Most Latinos — 70%, according to a Pew Research Center survey — now plan to get the coronavirus vaccine, or have already received it. That marks a significant turnaround from earlier this year when vaccine hesitancy posed a major challenge in combating COVID-19. While progress has been made, health experts and community advocates admit obstacles remain to getting Latinos vaccinated.
To date, roughly 32% of the total U.S. population has been fully vaccinated; 45% have received at least one dose of the vaccine. The Centers for Disease Control and Prevention says the race and ethnicity is known for just over half of all individuals who have gotten their shot. Among that group, 13% are Latino. Hispanics make up 18.5% of the country’s population, and are getting vaccinated at disproportionately lower rates than white people.
Outreach efforts at Esperanza, a mass clinic in Philadelphia, have been successful. So far, 56% of vaccinations administered there have gone to Hispanics, who make up about a third of the nearby population.
In Washington, D.C., barber shops and hair salons in communities of color are doing their part to encourage patrons to get vaccinated. One shop prominently displays vaccine information so customers can see it. The shop also prompts clients to ask COVID-related questions while they get their hair cut.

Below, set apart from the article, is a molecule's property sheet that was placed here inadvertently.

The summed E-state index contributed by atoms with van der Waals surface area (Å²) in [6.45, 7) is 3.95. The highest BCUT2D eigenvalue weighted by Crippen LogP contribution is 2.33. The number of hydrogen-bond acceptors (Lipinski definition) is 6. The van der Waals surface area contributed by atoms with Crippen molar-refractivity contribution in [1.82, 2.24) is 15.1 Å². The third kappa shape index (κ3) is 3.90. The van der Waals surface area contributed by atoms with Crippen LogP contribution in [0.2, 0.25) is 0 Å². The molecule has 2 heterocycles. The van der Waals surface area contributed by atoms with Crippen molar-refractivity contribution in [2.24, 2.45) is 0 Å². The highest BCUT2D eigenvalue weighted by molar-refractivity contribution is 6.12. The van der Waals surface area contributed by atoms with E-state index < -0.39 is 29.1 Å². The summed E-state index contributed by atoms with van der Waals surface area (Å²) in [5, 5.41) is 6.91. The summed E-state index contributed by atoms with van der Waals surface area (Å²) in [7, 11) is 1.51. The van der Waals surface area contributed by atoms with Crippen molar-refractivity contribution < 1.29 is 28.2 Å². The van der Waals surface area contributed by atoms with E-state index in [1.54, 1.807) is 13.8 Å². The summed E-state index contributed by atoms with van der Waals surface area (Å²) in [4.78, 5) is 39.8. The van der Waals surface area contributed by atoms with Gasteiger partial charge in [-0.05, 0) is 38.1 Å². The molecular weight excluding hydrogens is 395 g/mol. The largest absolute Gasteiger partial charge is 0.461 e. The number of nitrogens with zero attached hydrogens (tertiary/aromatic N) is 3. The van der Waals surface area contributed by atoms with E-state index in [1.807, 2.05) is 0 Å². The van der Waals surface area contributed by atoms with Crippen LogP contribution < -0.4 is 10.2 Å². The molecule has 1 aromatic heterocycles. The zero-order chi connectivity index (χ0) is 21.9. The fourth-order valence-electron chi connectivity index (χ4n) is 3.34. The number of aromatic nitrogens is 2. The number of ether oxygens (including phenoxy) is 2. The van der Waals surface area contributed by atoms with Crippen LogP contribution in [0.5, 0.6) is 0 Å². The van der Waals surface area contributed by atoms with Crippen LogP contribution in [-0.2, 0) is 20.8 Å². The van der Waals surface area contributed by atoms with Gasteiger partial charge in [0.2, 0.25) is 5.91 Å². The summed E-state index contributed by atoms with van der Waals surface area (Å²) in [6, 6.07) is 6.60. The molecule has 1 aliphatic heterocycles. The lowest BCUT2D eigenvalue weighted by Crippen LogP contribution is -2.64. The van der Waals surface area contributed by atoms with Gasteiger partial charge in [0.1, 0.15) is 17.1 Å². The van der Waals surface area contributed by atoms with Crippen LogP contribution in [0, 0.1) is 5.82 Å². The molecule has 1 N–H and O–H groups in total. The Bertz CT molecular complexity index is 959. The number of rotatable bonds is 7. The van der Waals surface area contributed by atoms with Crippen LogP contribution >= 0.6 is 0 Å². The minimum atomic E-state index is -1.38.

A small group of volunteers in San Jose, California is helping Latino essential workers make vaccine appointments. So far, the five so-called “equity fairies” have made close to 300 appointments for people who have had trouble navigating the system. And in San Diego, activists from communities of color are calling people to talk about the vaccine.
Meanwhile, a professor at Arizona State University recently set up a website to debunk vaccine myths. Gilberto Lopez created CovidLatino.org after finding that Latinos living in rural areas were less likely to get vaccinated than those in metropolitan regions.
Despite the progress and efforts to get Latinos vaccinated, challenges persist. “Vaccine hesitancy remains an issue, but the reality is that access is an even bigger problem,” said Illinois Rep. Jesús “Chuy” García. “We need to meet people where they are and bring vaccines to those who need it the most.”
The Kaiser Family Foundation reports that white people are vaccinated at 1.5 times the rate of Latinos. In Colorado, for example, just 10% of vaccinations have gone to Latinos. Hispanics there make up 41% of coronavirus cases, 25% of COVID-related deaths, and are 22% of the population. That trend can be seen in just about every state.
“We know there are many factors that contributed to this, including access and connection with primary care and providers,” said Brandy Emily, Colorado’s deputy director of immunization.
To combat issues of access, health advocacy groups across the country have implemented mobile pop-up clinics to reach more people in communities of color. Many vaccine sites also now offer walk-in appointments without online hassle. Outreach workers are getting out the word that health insurance is not required for the vaccine; neither is information about one’s immigration status. Some states have also set up vaccination sites near where Latinos work for those who have trouble with transportation or getting time off.
Vaccinations are down 42% from their pinnacle a month ago. Kaiser says the country is now at the point where everyone who wants the vaccine has already received their first dose — it’s now a matter of shifting strategies.